…related in a way I just discovered. Regarding these two, the first is a reflection of an ode to S.T.C. (of Ancient Mariner fame) Which is written in iambic heptameter in ten couplets, or five quatrains, if you prefer (and incidentally, the way it was originally written.) This ode will you find down below within the grey box.
In any case, as it turns out, 10 lines of heptameter will yield exactly 140 syllables, which coincidentally, is the same number of syllables as a sonnet if it does not deviate from the main of the form. So it was relatively short work to make of them, a sonnet. The ode I had written, some time in the middle twentieth century–I cannot say exactly when–just happened to be of 5 stanzas, which fit perfectly. It is quite a challenge, even with the additional Shakespearian rhyme scheme, to hear it as a sonnet–the Heptametric rhymes being so strong–however; when one reads each pentametric line followed by a significant pause, the sonnet begins to shine through the ode.
And probably, one or two people might be curious as to the original ode:
He sung of Sisters close and sweet;
Of Mariners and wealth;
He droned the mournful tune of Death
As fine as Death himself.
He brought a smile to my lips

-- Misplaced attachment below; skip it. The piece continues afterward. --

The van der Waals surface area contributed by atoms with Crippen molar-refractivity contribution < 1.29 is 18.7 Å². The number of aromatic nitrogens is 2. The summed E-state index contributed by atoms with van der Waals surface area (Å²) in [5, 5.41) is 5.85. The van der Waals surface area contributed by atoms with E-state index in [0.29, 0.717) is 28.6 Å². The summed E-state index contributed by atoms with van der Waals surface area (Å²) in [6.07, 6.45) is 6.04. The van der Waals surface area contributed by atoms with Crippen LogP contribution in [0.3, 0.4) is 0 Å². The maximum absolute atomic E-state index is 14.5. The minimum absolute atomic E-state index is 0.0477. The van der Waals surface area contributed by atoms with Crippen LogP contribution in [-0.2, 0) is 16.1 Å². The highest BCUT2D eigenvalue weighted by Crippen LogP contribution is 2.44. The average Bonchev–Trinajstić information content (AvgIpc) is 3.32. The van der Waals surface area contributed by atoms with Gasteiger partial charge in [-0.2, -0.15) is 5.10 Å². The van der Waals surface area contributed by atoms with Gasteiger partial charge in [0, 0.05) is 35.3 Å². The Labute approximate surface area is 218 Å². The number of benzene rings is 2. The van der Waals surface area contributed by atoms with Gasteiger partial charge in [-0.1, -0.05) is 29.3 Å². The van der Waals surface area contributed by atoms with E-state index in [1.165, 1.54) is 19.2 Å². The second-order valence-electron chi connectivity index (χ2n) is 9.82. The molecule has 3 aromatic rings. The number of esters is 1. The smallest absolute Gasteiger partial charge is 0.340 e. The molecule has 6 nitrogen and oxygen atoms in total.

when all they knew was fear;
and to a barren cheek he brought
the first and only tear.
He dreamt a place of no return
That no man ever knew;
A quickly fleeting image
That he christened “Xanadu.”
He dreamt a man beyond a man
within that sunny dome;
An he should drink of paradise
that dream should be his home.
I know he must have lived there
In those crystal caves of Ice;
For I have tasted honey dew
And mine is paradise.
Regarding the introduction to the sonnet: I do not usually capitalize lines of haiku, but it seemed to me appropriate as a way to honor the ode form, as did the rhymes I added–or should, perhaps, I have written ‘rimes.’
When I was but a young lad, I had the pleasure of reading Coleridge’s complete works. His are feast for the eyes, ears, and soul. He is not hidden, and not even hidden in plain sight, perhaps because his cocaine and opium (and ether) use makes him interesting to those who proffer the uninteresting as interesting. Still we may thank God, or the Gods, or perhaps even the forces of irony, that his work has not been disappeared.